UNAIDS, WHO Call for Joint Treatment of HIV, TB That Could Prevent 500,000 Deaths in Africa Annually
September 21, 2004
Officials from the World Health Organization and UNAIDS on Monday called for the joint treatment of HIV/AIDS and tuberculosis, saying that combining testing and treatment of the two diseases could prevent up to 500,000 deaths in Africa annually, the AP/Yahoo! News reports. The organizations made the announcement at the opening of a two-day meeting in Addis Ababa, Ethiopia, that aims to promote joint HIV/AIDS and TB treatment initiatives. According to UNAIDS and WHO, the HIV/AIDS pandemic is "fueling a massive" TB crisis that could result in one billion TB infections worldwide in the next 20 years, according to AP/Yahoo! News. An additional 35 million people may die from the disease if it goes unchecked, according to WHO. Currently, 8.7 million people are infected with TB and two million people die from the disease annually worldwide. TB is the most common infection and cause of death among HIV-positive people, according to WHO. An estimated eight million of the 25 million HIV-positive Africans also are infected with the bacteria that causes TB. Each year, 5% to 10% of the eight million co-infected Africans develop active TB, and approximately four million co-infected Africans will develop active TB over the course of their lives. Currently, 8,000 people worldwide die from AIDS-related causes daily, while an additional 5,000 people die from TB every day. The "deadly interaction" of the two diseases is "compounded" by drug-resistant strains of TB, Mario Raviglione, director of WHO's Stop TB program, said, AP/Yahoo! News reports (Mitchell, AP/Yahoo! News, 9/20). "We cannot talk seriously about fighting AIDS while ignoring TB," Richard Feachem, executive director of the Global Fund to Fight AIDS, Tuberculosis and Malaria, said, adding, "In Africa, TB and HIV collaborate to kill."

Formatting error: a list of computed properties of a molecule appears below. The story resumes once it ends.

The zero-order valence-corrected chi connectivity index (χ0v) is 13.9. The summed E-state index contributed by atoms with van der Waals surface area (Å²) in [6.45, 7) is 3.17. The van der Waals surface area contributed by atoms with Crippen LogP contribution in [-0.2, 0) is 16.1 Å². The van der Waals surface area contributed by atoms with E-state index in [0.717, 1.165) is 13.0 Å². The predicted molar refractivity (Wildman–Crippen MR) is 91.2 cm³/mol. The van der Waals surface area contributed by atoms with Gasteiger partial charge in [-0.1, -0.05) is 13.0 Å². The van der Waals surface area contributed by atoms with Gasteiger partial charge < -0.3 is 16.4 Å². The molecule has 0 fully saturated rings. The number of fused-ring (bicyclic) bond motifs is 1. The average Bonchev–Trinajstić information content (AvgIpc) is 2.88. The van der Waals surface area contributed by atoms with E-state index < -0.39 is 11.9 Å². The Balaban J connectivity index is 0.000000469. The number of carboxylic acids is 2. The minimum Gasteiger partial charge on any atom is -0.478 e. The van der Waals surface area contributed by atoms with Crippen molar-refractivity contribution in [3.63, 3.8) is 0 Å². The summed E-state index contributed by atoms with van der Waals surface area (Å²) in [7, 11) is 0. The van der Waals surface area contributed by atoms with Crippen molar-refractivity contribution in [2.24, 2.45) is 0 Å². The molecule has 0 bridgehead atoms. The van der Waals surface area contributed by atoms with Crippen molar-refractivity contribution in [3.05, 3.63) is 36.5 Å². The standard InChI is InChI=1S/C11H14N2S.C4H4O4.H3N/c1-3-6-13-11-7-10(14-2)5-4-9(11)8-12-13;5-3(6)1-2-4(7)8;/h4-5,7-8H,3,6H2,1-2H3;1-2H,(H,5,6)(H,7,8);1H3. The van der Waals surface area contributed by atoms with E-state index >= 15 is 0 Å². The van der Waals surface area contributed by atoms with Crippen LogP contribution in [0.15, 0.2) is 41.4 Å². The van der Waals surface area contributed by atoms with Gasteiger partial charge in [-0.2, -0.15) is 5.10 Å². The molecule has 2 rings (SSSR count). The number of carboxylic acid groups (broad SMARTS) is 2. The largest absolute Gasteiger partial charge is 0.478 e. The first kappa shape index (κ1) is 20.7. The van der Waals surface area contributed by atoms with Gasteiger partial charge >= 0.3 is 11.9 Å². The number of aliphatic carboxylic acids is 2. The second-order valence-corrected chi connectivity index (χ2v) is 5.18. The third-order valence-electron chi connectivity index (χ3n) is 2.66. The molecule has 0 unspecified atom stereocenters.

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This article was provided by Henry J. Kaiser Family Foundation. It is a part of the publication Kaiser Daily HIV/AIDS Report. Visit the Kaiser Family Foundation's website to find out more about their activities, publications and services.